Real-time quantitative polymerase chain reaction detection of minimal residual disease by standardized WT1 assay to enhance risk stratification in acute myeloid leukemia: a European LeukemiaNet study.
SourceJournal of Clinical Oncology, 27, 31, (2009), pp. 5195-5201
Article / Letter to editor
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Laboratory of Hematology
Journal of Clinical Oncology
SubjectNCMLS 2: Immune Regulation; ONCOL 3: Translational research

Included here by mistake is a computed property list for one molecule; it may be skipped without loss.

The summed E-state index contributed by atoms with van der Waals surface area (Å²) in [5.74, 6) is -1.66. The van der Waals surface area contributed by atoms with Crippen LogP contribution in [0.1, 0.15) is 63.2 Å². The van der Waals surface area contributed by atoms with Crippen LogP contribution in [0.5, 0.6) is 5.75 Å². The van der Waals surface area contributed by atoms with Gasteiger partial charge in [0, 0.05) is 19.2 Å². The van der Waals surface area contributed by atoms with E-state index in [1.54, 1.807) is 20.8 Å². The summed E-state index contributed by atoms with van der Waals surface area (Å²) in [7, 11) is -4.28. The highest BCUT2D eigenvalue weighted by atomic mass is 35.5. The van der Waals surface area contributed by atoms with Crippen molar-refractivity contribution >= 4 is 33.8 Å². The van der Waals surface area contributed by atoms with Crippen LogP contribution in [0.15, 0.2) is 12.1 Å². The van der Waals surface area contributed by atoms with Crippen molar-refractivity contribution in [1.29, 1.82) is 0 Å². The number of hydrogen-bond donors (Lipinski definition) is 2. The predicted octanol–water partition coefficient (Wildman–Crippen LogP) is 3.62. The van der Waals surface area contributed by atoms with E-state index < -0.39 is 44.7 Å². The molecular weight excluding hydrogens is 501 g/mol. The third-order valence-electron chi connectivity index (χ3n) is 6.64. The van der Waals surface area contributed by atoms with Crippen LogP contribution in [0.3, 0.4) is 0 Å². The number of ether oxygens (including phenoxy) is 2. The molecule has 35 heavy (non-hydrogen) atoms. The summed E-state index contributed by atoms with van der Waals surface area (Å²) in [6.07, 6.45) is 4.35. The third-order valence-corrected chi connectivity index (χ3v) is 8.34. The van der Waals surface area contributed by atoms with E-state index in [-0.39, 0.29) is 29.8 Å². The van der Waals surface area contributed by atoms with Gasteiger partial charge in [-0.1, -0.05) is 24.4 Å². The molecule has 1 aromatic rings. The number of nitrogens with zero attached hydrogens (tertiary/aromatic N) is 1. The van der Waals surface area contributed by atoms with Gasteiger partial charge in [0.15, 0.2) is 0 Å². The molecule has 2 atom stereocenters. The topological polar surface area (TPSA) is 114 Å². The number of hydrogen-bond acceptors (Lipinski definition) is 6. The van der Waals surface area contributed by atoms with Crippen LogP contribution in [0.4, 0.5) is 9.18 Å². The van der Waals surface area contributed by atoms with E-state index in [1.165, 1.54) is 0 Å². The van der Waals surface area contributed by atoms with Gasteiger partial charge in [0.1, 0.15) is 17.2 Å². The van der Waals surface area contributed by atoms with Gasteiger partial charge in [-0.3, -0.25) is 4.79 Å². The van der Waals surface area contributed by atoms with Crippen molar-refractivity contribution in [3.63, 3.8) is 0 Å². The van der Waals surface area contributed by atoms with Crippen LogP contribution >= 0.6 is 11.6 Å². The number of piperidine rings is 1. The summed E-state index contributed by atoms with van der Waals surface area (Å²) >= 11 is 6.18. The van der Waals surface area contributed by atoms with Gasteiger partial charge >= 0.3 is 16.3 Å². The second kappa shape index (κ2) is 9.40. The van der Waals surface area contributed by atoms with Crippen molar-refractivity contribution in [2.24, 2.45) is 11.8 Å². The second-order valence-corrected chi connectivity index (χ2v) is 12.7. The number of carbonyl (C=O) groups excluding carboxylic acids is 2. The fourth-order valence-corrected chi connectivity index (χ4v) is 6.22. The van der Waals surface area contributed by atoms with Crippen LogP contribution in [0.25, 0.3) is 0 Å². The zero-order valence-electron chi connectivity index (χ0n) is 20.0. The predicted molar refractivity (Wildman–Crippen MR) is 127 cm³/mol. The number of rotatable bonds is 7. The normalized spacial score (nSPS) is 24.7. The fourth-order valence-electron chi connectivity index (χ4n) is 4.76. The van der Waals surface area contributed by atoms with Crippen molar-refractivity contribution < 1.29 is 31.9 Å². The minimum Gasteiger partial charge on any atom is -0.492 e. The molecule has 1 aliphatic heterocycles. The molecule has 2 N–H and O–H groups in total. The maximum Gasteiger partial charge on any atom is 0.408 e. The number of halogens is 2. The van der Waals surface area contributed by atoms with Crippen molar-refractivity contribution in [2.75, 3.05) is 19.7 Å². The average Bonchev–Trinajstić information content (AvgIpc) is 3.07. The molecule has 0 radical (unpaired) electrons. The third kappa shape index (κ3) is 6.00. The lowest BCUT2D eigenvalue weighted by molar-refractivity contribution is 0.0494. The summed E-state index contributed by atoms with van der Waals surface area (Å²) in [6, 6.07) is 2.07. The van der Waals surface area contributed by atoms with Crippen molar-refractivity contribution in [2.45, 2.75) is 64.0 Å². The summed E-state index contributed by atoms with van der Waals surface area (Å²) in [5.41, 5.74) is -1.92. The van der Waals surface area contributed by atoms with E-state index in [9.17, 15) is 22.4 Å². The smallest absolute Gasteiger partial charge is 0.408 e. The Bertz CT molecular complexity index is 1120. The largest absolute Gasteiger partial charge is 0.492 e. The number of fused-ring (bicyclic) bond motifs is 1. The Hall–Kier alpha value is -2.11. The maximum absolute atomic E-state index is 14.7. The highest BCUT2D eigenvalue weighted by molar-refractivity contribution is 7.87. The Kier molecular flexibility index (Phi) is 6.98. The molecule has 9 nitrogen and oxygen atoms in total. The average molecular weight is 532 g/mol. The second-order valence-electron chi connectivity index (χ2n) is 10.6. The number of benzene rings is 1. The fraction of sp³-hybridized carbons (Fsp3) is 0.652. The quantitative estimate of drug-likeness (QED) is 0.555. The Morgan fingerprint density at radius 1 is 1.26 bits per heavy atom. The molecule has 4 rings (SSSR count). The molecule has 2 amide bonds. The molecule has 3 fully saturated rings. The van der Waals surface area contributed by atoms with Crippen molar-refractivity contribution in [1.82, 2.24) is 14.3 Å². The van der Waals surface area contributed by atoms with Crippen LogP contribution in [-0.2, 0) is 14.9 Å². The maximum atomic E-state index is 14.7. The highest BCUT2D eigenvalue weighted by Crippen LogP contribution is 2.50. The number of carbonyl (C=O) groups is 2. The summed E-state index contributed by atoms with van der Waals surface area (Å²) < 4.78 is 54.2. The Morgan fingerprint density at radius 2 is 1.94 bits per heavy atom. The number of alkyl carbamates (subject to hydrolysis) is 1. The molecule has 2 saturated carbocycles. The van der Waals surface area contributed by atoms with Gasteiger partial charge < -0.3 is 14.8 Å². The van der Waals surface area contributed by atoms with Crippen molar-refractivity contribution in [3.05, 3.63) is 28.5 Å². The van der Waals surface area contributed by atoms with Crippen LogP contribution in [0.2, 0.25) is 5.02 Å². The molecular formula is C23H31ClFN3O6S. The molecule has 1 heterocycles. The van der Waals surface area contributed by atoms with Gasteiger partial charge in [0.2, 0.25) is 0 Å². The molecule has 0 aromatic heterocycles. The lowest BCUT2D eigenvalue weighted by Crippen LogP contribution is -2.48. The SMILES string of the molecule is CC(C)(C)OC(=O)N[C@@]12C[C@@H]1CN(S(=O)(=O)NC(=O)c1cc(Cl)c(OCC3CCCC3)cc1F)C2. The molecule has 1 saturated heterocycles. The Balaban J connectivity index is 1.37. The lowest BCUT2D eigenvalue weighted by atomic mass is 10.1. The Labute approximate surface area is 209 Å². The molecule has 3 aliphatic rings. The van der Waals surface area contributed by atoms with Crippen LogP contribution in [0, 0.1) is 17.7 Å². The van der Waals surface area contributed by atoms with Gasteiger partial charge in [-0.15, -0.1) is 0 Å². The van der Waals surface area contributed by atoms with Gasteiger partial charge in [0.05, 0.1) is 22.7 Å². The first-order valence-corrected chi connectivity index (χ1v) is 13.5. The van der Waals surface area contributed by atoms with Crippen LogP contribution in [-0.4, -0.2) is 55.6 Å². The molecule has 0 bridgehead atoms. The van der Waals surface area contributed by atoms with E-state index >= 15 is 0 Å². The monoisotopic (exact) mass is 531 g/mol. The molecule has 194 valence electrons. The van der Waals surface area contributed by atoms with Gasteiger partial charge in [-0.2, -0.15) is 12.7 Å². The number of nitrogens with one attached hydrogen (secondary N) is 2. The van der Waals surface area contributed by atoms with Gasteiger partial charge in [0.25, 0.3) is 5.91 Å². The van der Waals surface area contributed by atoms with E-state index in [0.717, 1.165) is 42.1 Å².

PURPOSE: Risk stratification in acute myeloid leukemia (AML) is currently based on pretreatment characteristics. It remains to be established whether relapse risk can be better predicted through assessment of minimal residual disease (MRD). One proposed marker is the Wilms tumor gene WT1, which is overexpressed in most patients with AML, thus providing a putative target for immunotherapy, although in the absence of a standardized assay, its utility for MRD monitoring remains controversial. PATIENTS AND METHODS: Nine published and in-house real-time quantitative polymerase chain reaction WT1 assays were systematically evaluated within the European LeukemiaNet; the best-performing assay was applied to diagnostic AML samples (n = 620), follow-up samples from 129 patients treated with intensive combination chemotherapy, and 204 normal peripheral blood (PB) and bone marrow (BM) controls. RESULTS: Considering relative levels of expression detected in normal PB and BM, WT1 was sufficiently overexpressed to discriminate > or = 2-log reduction in transcripts in 46% and 13% of AML patients, according to the respective follow-up sample source. In this informative group, greater WT1 transcript reduction after induction predicted reduced relapse risk (hazard ratio, 0.54 per log reduction; 95% CI, 0.36 to 0.83; P = .004) that remained significant when adjusted for age, WBC count, and cytogenetics. Failure to reduce WT1 transcripts below the threshold limits defined in normal controls by the end of consolidation also predicted increased relapse risk (P = .004). CONCLUSION: Application of a standardized WT1 assay provides independent prognostic information in AML, lending support to incorporation of early assessment of MRD to develop more robust risk scores, to enhance risk stratification, and to identify patients who may benefit from allogeneic transplantation.
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